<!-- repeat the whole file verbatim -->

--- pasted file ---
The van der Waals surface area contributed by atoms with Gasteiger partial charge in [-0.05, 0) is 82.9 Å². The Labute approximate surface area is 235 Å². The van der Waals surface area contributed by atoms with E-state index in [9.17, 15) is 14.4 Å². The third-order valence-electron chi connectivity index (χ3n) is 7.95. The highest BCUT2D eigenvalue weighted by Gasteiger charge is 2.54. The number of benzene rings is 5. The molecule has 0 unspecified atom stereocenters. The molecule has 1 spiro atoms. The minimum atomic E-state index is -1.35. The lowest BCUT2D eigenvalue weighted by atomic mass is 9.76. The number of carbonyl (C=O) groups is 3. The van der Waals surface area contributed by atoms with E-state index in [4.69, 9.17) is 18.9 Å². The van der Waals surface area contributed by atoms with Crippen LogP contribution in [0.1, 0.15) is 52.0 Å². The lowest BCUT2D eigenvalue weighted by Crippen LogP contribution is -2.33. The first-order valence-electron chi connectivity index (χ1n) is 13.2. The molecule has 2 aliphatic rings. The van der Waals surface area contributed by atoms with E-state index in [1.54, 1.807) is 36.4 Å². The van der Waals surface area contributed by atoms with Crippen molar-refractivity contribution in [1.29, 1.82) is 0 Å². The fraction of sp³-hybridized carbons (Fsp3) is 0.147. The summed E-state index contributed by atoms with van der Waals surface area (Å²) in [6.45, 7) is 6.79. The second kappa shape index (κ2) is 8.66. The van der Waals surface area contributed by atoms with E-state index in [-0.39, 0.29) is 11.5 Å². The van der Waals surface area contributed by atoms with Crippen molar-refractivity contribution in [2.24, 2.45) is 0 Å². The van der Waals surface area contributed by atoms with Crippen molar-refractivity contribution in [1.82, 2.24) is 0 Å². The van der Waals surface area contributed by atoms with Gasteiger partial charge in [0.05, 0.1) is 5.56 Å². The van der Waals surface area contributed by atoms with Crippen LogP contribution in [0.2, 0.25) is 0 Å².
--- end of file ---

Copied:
The van der Waals surface area contributed by atoms with Gasteiger partial charge in [-0.05, 0) is 82.9 Å². The Labute approximate surface area is 235 Å². The van der Waals surface area contributed by atoms with E-state index in [9.17, 15) is 14.4 Å². The third-order valence-electron chi connectivity index (χ3n) is 7.95. The highest BCUT2D eigenvalue weighted by Gasteiger charge is 2.54. The number of benzene rings is 5. The molecule has 0 unspecified atom stereocenters. The molecule has 1 spiro atoms. The minimum atomic E-state index is -1.35. The lowest BCUT2D eigenvalue weighted by atomic mass is 9.76. The number of carbonyl (C=O) groups is 3. The van der Waals surface area contributed by atoms with E-state index in [4.69, 9.17) is 18.9 Å². The van der Waals surface area contributed by atoms with Crippen LogP contribution in [0.1, 0.15) is 52.0 Å². The lowest BCUT2D eigenvalue weighted by Crippen LogP contribution is -2.33. The first-order valence-electron chi connectivity index (χ1n) is 13.2. The molecule has 2 aliphatic rings. The van der Waals surface area contributed by atoms with E-state index in [1.54, 1.807) is 36.4 Å². The van der Waals surface area contributed by atoms with Crippen molar-refractivity contribution in [1.29, 1.82) is 0 Å². The fraction of sp³-hybridized carbons (Fsp3) is 0.147. The summed E-state index contributed by atoms with van der Waals surface area (Å²) in [6.45, 7) is 6.79. The second kappa shape index (κ2) is 8.66. The van der Waals surface area contributed by atoms with E-state index in [-0.39, 0.29) is 11.5 Å². The van der Waals surface area contributed by atoms with Crippen molar-refractivity contribution in [2.24, 2.45) is 0 Å². The van der Waals surface area contributed by atoms with Crippen molar-refractivity contribution in [1.82, 2.24) is 0 Å². The van der Waals surface area contributed by atoms with Gasteiger partial charge in [0.05, 0.1) is 5.56 Å². The van der Waals surface area contributed by atoms with Crippen LogP contribution in [0.2, 0.25) is 0 Å².